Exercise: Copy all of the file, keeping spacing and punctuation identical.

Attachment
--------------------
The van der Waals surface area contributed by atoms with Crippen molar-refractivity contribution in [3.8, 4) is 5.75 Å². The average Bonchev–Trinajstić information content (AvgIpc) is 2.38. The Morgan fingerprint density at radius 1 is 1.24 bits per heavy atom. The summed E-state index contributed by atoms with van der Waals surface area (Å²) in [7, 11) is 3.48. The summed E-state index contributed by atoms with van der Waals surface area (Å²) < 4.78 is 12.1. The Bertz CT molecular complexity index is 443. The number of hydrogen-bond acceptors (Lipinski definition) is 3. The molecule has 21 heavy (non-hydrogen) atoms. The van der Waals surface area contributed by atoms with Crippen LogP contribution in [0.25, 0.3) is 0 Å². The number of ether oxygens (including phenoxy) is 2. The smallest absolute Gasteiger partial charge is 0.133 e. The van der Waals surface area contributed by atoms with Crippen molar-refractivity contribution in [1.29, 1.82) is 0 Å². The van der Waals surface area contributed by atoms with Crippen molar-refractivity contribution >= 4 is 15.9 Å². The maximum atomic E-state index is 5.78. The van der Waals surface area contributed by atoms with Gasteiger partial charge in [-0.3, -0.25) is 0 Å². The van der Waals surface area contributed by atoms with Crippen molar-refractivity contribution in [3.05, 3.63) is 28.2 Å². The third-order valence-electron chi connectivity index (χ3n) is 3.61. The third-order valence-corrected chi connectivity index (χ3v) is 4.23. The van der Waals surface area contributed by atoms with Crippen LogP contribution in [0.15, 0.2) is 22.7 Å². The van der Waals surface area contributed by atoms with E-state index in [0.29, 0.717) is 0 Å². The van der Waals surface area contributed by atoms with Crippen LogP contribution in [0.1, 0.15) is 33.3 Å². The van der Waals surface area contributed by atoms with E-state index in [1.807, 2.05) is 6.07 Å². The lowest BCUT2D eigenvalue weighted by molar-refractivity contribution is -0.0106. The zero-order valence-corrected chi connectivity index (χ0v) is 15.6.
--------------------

The van der Waals surface area contributed by atoms with Crippen molar-refractivity contribution in [3.8, 4) is 5.75 Å². The average Bonchev–Trinajstić information content (AvgIpc) is 2.38. The Morgan fingerprint density at radius 1 is 1.24 bits per heavy atom. The summed E-state index contributed by atoms with van der Waals surface area (Å²) in [7, 11) is 3.48. The summed E-state index contributed by atoms with van der Waals surface area (Å²) < 4.78 is 12.1. The Bertz CT molecular complexity index is 443. The number of hydrogen-bond acceptors (Lipinski definition) is 3. The molecule has 21 heavy (non-hydrogen) atoms. The van der Waals surface area contributed by atoms with Crippen LogP contribution in [0.25, 0.3) is 0 Å². The number of ether oxygens (including phenoxy) is 2. The smallest absolute Gasteiger partial charge is 0.133 e. The van der Waals surface area contributed by atoms with Crippen molar-refractivity contribution in [1.29, 1.82) is 0 Å². The van der Waals surface area contributed by atoms with Crippen molar-refractivity contribution >= 4 is 15.9 Å². The maximum atomic E-state index is 5.78. The van der Waals surface area contributed by atoms with Gasteiger partial charge in [-0.3, -0.25) is 0 Å². The van der Waals surface area contributed by atoms with Crippen molar-refractivity contribution in [3.05, 3.63) is 28.2 Å². The third-order valence-electron chi connectivity index (χ3n) is 3.61. The third-order valence-corrected chi connectivity index (χ3v) is 4.23. The van der Waals surface area contributed by atoms with Crippen LogP contribution in [0.15, 0.2) is 22.7 Å². The van der Waals surface area contributed by atoms with E-state index in [0.29, 0.717) is 0 Å². The van der Waals surface area contributed by atoms with Crippen LogP contribution in [0.1, 0.15) is 33.3 Å². The van der Waals surface area contributed by atoms with E-state index in [1.807, 2.05) is 6.07 Å². The lowest BCUT2D eigenvalue weighted by molar-refractivity contribution is -0.0106. The zero-order valence-corrected chi connectivity index (χ0v) is 15.6.